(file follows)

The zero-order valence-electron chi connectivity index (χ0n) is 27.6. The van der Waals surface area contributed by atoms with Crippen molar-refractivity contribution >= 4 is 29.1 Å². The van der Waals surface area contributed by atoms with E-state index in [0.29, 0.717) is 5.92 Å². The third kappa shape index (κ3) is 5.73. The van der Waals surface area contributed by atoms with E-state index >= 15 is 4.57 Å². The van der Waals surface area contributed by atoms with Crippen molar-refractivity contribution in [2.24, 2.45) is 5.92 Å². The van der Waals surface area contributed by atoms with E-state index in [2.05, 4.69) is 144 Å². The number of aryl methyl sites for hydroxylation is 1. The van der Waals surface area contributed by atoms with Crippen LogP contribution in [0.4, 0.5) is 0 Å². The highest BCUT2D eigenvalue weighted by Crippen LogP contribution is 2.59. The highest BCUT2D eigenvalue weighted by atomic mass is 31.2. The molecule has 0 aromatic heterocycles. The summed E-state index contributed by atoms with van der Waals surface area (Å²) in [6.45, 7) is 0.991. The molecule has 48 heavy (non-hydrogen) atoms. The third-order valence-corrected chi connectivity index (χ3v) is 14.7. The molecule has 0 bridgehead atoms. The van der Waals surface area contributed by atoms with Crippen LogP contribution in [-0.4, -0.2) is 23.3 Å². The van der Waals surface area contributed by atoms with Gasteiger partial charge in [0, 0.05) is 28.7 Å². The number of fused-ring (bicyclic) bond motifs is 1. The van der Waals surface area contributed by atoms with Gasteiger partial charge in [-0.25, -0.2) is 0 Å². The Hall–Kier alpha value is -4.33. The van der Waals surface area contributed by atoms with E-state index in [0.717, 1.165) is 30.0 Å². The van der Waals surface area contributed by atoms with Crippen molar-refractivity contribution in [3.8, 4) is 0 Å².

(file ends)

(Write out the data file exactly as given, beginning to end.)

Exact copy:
The zero-order valence-electron chi connectivity index (χ0n) is 27.6. The van der Waals surface area contributed by atoms with Crippen molar-refractivity contribution >= 4 is 29.1 Å². The van der Waals surface area contributed by atoms with E-state index in [0.29, 0.717) is 5.92 Å². The third kappa shape index (κ3) is 5.73. The van der Waals surface area contributed by atoms with E-state index >= 15 is 4.57 Å². The van der Waals surface area contributed by atoms with Crippen molar-refractivity contribution in [2.24, 2.45) is 5.92 Å². The van der Waals surface area contributed by atoms with E-state index in [2.05, 4.69) is 144 Å². The number of aryl methyl sites for hydroxylation is 1. The van der Waals surface area contributed by atoms with Crippen LogP contribution in [0.4, 0.5) is 0 Å². The highest BCUT2D eigenvalue weighted by Crippen LogP contribution is 2.59. The highest BCUT2D eigenvalue weighted by atomic mass is 31.2. The molecule has 0 aromatic heterocycles. The summed E-state index contributed by atoms with van der Waals surface area (Å²) in [6.45, 7) is 0.991. The molecule has 48 heavy (non-hydrogen) atoms. The third-order valence-corrected chi connectivity index (χ3v) is 14.7. The molecule has 0 bridgehead atoms. The van der Waals surface area contributed by atoms with Crippen LogP contribution in [-0.4, -0.2) is 23.3 Å². The van der Waals surface area contributed by atoms with Gasteiger partial charge in [0, 0.05) is 28.7 Å². The number of fused-ring (bicyclic) bond motifs is 1. The van der Waals surface area contributed by atoms with Gasteiger partial charge in [-0.25, -0.2) is 0 Å². The Hall–Kier alpha value is -4.33. The van der Waals surface area contributed by atoms with E-state index in [0.717, 1.165) is 30.0 Å². The van der Waals surface area contributed by atoms with Crippen molar-refractivity contribution in [3.8, 4) is 0 Å².